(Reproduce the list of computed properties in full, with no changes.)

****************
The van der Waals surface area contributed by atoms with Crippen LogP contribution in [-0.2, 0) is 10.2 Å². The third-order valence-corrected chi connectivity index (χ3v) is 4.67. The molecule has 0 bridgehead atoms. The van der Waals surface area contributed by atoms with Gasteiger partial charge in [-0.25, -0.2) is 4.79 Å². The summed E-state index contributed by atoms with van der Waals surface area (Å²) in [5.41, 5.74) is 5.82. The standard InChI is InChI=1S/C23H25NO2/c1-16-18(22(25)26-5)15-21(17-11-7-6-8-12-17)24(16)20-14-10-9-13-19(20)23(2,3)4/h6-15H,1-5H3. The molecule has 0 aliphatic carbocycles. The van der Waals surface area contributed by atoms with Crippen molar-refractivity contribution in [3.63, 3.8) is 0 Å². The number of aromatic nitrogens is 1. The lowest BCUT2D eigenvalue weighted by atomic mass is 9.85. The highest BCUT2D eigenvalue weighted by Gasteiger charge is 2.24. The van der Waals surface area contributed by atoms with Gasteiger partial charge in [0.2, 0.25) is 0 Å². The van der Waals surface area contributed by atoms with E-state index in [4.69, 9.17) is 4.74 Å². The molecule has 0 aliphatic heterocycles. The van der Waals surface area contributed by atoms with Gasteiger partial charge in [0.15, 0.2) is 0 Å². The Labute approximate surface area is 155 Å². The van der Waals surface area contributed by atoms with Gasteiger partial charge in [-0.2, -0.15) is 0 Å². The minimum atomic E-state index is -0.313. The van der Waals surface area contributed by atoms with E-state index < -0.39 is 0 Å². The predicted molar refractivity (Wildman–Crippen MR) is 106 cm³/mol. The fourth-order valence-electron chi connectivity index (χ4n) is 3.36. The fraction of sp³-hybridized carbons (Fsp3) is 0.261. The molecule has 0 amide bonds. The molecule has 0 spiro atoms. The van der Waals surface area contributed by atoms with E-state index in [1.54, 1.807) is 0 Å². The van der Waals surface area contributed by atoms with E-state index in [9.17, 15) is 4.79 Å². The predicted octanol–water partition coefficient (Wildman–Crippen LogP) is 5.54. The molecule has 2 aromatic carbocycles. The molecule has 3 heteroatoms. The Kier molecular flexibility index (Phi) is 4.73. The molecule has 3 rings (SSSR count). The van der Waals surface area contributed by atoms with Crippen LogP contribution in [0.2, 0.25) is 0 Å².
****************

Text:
The van der Waals surface area contributed by atoms with Crippen LogP contribution in [-0.2, 0) is 10.2 Å². The third-order valence-corrected chi connectivity index (χ3v) is 4.67. The molecule has 0 bridgehead atoms. The van der Waals surface area contributed by atoms with Gasteiger partial charge in [-0.25, -0.2) is 4.79 Å². The summed E-state index contributed by atoms with van der Waals surface area (Å²) in [5.41, 5.74) is 5.82. The standard InChI is InChI=1S/C23H25NO2/c1-16-18(22(25)26-5)15-21(17-11-7-6-8-12-17)24(16)20-14-10-9-13-19(20)23(2,3)4/h6-15H,1-5H3. The molecule has 0 aliphatic carbocycles. The van der Waals surface area contributed by atoms with Crippen molar-refractivity contribution in [3.63, 3.8) is 0 Å². The number of aromatic nitrogens is 1. The lowest BCUT2D eigenvalue weighted by atomic mass is 9.85. The highest BCUT2D eigenvalue weighted by Gasteiger charge is 2.24. The van der Waals surface area contributed by atoms with Gasteiger partial charge in [0.2, 0.25) is 0 Å². The van der Waals surface area contributed by atoms with E-state index in [4.69, 9.17) is 4.74 Å². The molecule has 0 aliphatic heterocycles. The van der Waals surface area contributed by atoms with Gasteiger partial charge in [0.15, 0.2) is 0 Å². The Labute approximate surface area is 155 Å². The van der Waals surface area contributed by atoms with Gasteiger partial charge in [-0.2, -0.15) is 0 Å². The minimum atomic E-state index is -0.313. The van der Waals surface area contributed by atoms with E-state index < -0.39 is 0 Å². The predicted molar refractivity (Wildman–Crippen MR) is 106 cm³/mol. The fourth-order valence-electron chi connectivity index (χ4n) is 3.36. The fraction of sp³-hybridized carbons (Fsp3) is 0.261. The molecule has 0 amide bonds. The molecule has 0 spiro atoms. The van der Waals surface area contributed by atoms with E-state index in [1.54, 1.807) is 0 Å². The van der Waals surface area contributed by atoms with E-state index in [9.17, 15) is 4.79 Å². The predicted octanol–water partition coefficient (Wildman–Crippen LogP) is 5.54. The molecule has 2 aromatic carbocycles. The molecule has 3 heteroatoms. The Kier molecular flexibility index (Phi) is 4.73. The molecule has 3 rings (SSSR count). The van der Waals surface area contributed by atoms with Crippen LogP contribution in [0.2, 0.25) is 0 Å².